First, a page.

A Life Less Plastic: Better Food’s journey

A Life Less Plastic: Better Food’s journey
[See also A Life Less Plastic  |  How We Can All Contribute  |  When Did Plastic Become Fantastic?  |  Vegware]

This is our founder Phil, photographed in about 1985, in his then shop on Gloucester Road, Real Food Supplies. If you look closely, you’ll notice something – there is no plastic. Phil's realfood

Things have changed a lot since then. With a focus on increasing access to local, organic food, plastic packaging wasn’t a main priority for us until recently.

Better Food now has a keener eye than most when it comes to reducing our use of plastic, but there is plenty more we can do to be true custodians of this irreplaceable, animate earth.

 

The challenges in reducing plastic use

1. Working with hundreds of suppliers, each with their own sustainability criteria and processes

We are lucky to work with some amazing producers, manufacturers and wholesalers, each doing their bit to improve the lives of people and health of the planet. However, many were established before plastics were considered a problem and have chosen plastic as part of their packaging mix – either for transporting or storing goods. To change this they need to understand the variety of alternatives available to them and work out which is best for protecting their product while at the same time reducing environmental damage. For instance, Pukka are finding innovative ways to preserve the taste of their teas and removing all plastic from their products. Even the string on the tags is organic. Another good example is Bio D, who use recycled plastic to make bottles for their household products.

2. Soil Association standards

Don’t get us wrong, we love the Soil Association, and are fully on board with their overarching aims and policies, but as an organic certified retailer, we have to conform to their standards, whose stringent stipulations don’t necessarily help our plastic-reducing goals.

Under their rules, we can use some types of compostable or biodegradable packaging, but there are a whole host we cannot use. This is because the production methods go against Soil Association principles of using certain chemicals and GM crops.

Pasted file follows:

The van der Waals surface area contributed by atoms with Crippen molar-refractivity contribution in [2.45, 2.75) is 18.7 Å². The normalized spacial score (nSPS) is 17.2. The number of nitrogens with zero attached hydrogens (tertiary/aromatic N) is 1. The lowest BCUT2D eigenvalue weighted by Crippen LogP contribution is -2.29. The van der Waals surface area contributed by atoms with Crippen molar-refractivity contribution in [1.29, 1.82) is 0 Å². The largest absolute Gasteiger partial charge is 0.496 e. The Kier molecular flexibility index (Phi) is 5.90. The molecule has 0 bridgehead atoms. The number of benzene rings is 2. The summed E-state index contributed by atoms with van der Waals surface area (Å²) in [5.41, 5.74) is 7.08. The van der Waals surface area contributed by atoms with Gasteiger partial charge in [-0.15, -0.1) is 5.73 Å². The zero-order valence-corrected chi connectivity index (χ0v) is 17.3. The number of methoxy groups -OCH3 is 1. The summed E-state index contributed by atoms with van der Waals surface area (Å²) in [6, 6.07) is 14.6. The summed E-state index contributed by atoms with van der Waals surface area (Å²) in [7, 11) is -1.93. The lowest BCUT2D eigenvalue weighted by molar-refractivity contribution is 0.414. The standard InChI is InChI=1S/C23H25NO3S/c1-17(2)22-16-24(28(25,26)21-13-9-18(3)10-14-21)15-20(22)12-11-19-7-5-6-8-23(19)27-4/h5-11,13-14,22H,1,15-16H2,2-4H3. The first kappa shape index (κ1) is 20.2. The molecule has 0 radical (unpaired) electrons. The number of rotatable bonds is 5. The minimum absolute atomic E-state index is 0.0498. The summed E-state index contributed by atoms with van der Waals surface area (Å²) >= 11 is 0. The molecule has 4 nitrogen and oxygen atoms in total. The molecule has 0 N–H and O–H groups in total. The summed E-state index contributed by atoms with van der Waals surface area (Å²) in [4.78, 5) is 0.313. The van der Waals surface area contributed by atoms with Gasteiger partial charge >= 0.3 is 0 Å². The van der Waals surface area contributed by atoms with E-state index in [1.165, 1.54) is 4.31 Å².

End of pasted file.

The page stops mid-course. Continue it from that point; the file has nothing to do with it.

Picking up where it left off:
It’s currently very hard to source material that fits their criteria. For example, bio-based packaging is available (we use it in our cafes, see ‘What we are doing’, below), but there are no manufacturers in the UK that can guarantee bioplastic materials are GMO free. This is because they source the corn from the US and Asia where there laws around cultivation of GM crops are more relaxed.

So it’s a balancing act, and one we’re in serious discussions with them about. Watch this space.

What’s the best way forward?

We’ve done a huge amount of research to try to understand and limit our contribution to the plastic mountain.

On the positive side, we know that packaging – be it plastic or not – has a big part to play in reducing food waste.

We also know that pack-size is an important consideration. Larger packs can reduce the amount of plastic used, but also encourage consumers to buy more than they need and increase the chance of food being wasted.

So a balance needs to be struck between protecting and prolonging the life of a product and the type of packaging we choose to deliver it in.

At a European level there is a push for a circular economy, which follows the philosophy of ‘reduce, reuse and recycle’. The current ubiquitous route tends to favour the more linear ‘make, use and dispose’.

While progress is being made, the packaging industry still has long way to go to find the most suitable options, achievable at scale and for a wide variety of different products in order to become more widely adopted.

What we are doing

While we work towards some bigger packaging-free goals, this is where we currently are:

In our cafes:

Our cafés are not Soil Association certified (instead, they have Organic Served Here awards, which focus on ingredients), so different rules apply. This means we can use Vegware to package all our takeaways. They use biological materials, including Natureflex bio-films from FSC wood pulp and corn-based ‘plastic’ that can compost within 12 weeks, but doesn’t meet Soil Association standards (see ‘Soil Association standards’, above). Vegware isn’t currently a perfect solution, but we’re using it for the time being, as explained here.